Transit of Venus - June 8, 2004
Since moving near Hawkesbury, Ontario, I was slowly setting up my new observatory. For almost a year I did not have a chance to do any deep-sky imaging - however, in a meantime I got Logitech webcam and adapted it for use on the telescope. It came handy on the day of Transit...
Morning of Tuesday, June 8, 2004 did not look promising as there was a huge bank of clouds blocking NE part of the sky. It started to move away just before sunrise and once Sun cleared horizon, through a narrow gap between layers of clouds, I noticed Venus immediately as a black disk against deep red, deformed face of our Star! About one half hour later, Sun climbed high enough about treetops and clouds to allow imaging.Webcam was hooked to Celestron 8 inch f6.3 SCT with a glass solar filter. I started collecting short (15 sec., 5 fps) avi files (using Iris software) every 5 minutes and then more frequently near the 3rd and 4th contacts. At the same time I did watch the spectacle through 10x50 binoculars with Baader solar filters. With unaided eye (+ filter, of course) Venus was clearly visible as a small dot on an otherwise empty solar disk - too bad there were no sunspots to provide more interesting background.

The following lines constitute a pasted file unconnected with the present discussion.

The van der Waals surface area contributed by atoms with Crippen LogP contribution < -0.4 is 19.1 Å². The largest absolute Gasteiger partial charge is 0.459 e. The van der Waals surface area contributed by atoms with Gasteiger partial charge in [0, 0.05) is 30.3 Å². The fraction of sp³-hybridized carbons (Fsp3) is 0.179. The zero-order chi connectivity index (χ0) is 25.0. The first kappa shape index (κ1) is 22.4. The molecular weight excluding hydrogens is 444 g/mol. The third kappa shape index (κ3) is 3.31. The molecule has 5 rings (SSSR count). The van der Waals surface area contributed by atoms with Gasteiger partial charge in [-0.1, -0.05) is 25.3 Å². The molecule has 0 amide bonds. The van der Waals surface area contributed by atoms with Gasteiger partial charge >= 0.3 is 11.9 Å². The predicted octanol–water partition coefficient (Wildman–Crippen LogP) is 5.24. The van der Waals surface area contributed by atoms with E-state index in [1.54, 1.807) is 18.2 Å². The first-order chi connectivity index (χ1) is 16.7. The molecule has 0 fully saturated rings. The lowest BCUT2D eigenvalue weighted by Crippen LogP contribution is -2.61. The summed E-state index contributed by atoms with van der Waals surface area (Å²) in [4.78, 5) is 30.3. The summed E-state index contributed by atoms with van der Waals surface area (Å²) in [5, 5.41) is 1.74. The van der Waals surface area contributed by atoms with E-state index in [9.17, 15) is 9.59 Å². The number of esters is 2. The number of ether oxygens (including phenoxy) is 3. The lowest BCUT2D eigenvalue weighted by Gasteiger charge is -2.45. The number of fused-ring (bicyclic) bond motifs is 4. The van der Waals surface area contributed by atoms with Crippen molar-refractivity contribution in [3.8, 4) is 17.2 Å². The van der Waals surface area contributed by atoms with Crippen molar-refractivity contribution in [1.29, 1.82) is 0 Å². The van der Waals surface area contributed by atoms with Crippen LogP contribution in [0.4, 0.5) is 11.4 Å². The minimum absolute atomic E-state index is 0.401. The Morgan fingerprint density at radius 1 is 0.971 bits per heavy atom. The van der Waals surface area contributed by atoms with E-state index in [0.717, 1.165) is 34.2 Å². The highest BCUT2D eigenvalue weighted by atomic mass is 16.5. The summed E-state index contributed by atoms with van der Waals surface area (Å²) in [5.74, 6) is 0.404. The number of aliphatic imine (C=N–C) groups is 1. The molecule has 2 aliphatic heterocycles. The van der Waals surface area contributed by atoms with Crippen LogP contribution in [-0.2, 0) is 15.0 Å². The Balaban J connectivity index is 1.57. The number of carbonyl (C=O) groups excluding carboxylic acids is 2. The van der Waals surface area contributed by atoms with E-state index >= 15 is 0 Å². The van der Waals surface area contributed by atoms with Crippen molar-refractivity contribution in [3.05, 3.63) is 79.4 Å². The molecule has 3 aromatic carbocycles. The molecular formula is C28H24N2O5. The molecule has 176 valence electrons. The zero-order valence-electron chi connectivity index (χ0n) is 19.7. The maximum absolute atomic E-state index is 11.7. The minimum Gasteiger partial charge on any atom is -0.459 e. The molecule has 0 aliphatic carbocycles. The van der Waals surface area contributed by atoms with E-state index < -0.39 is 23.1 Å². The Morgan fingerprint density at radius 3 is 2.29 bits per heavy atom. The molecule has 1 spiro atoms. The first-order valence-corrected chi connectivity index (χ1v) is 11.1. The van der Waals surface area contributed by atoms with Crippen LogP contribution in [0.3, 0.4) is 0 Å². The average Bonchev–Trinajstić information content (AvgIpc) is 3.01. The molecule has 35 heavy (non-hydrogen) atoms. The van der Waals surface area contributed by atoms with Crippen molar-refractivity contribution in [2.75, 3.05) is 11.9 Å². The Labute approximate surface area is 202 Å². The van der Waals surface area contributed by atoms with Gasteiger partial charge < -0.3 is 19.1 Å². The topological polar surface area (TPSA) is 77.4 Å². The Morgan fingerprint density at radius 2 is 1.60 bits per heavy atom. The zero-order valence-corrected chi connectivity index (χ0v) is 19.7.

Avi files where later converted into fits images using Registax, then AIP4WIN was used to convert them into tiff files and PhotoPaint 8 was finally used to assemble a short movie below (click on the image below to start autoplay). The sequence starts around 9:56 UT and ends around 11:40 UT. While seeng was not too good, black drop was clearly recorded on same frames just prior to third contact.
It was definitively a nice show worth waking for before sunrise. My enthusiasm was probably not completely shared by other members of my family, though Baby Magda enjoyed it the most!
(Transit movie - start 9:56 UT, end 11:40 UT, mouse-over to start - about 2MB file!)
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© Jan Wisniewski